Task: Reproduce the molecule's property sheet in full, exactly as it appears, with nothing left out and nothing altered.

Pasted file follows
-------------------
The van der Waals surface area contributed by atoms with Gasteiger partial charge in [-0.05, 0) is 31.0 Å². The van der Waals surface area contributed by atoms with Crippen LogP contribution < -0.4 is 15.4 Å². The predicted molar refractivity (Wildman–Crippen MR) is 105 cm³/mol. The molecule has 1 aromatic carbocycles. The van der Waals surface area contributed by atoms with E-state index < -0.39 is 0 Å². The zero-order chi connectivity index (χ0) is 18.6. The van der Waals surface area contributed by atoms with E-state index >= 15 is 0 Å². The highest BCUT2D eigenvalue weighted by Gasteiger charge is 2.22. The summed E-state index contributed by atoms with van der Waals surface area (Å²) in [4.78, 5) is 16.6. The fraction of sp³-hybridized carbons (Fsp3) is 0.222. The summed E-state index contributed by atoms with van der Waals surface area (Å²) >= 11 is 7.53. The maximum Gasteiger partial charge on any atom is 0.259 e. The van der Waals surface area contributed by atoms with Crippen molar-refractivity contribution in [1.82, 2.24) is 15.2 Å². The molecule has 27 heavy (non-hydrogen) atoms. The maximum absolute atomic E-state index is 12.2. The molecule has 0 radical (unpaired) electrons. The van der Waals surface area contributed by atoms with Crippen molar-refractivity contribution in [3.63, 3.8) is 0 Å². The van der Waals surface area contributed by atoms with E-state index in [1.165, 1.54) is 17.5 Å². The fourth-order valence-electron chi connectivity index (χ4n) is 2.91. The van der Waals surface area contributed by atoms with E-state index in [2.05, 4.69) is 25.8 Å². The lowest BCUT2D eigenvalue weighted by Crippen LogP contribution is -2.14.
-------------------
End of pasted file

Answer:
The van der Waals surface area contributed by atoms with Gasteiger partial charge in [-0.05, 0) is 31.0 Å². The van der Waals surface area contributed by atoms with Crippen LogP contribution < -0.4 is 15.4 Å². The predicted molar refractivity (Wildman–Crippen MR) is 105 cm³/mol. The molecule has 1 aromatic carbocycles. The van der Waals surface area contributed by atoms with E-state index < -0.39 is 0 Å². The zero-order chi connectivity index (χ0) is 18.6. The van der Waals surface area contributed by atoms with E-state index >= 15 is 0 Å². The highest BCUT2D eigenvalue weighted by Gasteiger charge is 2.22. The summed E-state index contributed by atoms with van der Waals surface area (Å²) in [4.78, 5) is 16.6. The fraction of sp³-hybridized carbons (Fsp3) is 0.222. The summed E-state index contributed by atoms with van der Waals surface area (Å²) >= 11 is 7.53. The maximum Gasteiger partial charge on any atom is 0.259 e. The van der Waals surface area contributed by atoms with Crippen molar-refractivity contribution in [1.82, 2.24) is 15.2 Å². The molecule has 27 heavy (non-hydrogen) atoms. The maximum absolute atomic E-state index is 12.2. The molecule has 0 radical (unpaired) electrons. The van der Waals surface area contributed by atoms with Crippen molar-refractivity contribution in [3.63, 3.8) is 0 Å². The van der Waals surface area contributed by atoms with E-state index in [1.165, 1.54) is 17.5 Å². The fourth-order valence-electron chi connectivity index (χ4n) is 2.91. The van der Waals surface area contributed by atoms with E-state index in [2.05, 4.69) is 25.8 Å². The lowest BCUT2D eigenvalue weighted by Crippen LogP contribution is -2.14.